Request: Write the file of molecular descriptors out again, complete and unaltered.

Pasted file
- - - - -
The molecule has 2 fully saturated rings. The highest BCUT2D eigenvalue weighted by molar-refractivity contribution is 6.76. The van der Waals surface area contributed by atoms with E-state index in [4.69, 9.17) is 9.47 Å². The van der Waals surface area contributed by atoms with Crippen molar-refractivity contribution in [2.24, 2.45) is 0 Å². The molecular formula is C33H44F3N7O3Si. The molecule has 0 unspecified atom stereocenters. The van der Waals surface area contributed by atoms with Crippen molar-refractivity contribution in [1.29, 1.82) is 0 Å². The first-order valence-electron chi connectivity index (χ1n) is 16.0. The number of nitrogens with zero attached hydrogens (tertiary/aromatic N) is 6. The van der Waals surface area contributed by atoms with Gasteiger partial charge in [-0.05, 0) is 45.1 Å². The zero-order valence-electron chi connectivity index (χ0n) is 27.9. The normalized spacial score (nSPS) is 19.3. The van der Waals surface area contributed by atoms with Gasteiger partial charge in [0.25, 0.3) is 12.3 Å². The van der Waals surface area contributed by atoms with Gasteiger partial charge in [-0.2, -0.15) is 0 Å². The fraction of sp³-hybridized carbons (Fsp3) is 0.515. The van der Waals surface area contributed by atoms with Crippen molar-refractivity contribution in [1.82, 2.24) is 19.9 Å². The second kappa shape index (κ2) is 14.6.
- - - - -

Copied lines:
The molecule has 2 fully saturated rings. The highest BCUT2D eigenvalue weighted by molar-refractivity contribution is 6.76. The van der Waals surface area contributed by atoms with E-state index in [4.69, 9.17) is 9.47 Å². The van der Waals surface area contributed by atoms with Crippen molar-refractivity contribution in [2.24, 2.45) is 0 Å². The molecular formula is C33H44F3N7O3Si. The molecule has 0 unspecified atom stereocenters. The van der Waals surface area contributed by atoms with Crippen molar-refractivity contribution in [1.29, 1.82) is 0 Å². The first-order valence-electron chi connectivity index (χ1n) is 16.0. The number of nitrogens with zero attached hydrogens (tertiary/aromatic N) is 6. The van der Waals surface area contributed by atoms with Gasteiger partial charge in [-0.05, 0) is 45.1 Å². The zero-order valence-electron chi connectivity index (χ0n) is 27.9. The normalized spacial score (nSPS) is 19.3. The van der Waals surface area contributed by atoms with Gasteiger partial charge in [0.25, 0.3) is 12.3 Å². The van der Waals surface area contributed by atoms with Gasteiger partial charge in [-0.2, -0.15) is 0 Å². The fraction of sp³-hybridized carbons (Fsp3) is 0.515. The van der Waals surface area contributed by atoms with Crippen molar-refractivity contribution in [1.82, 2.24) is 19.9 Å². The second kappa shape index (κ2) is 14.6.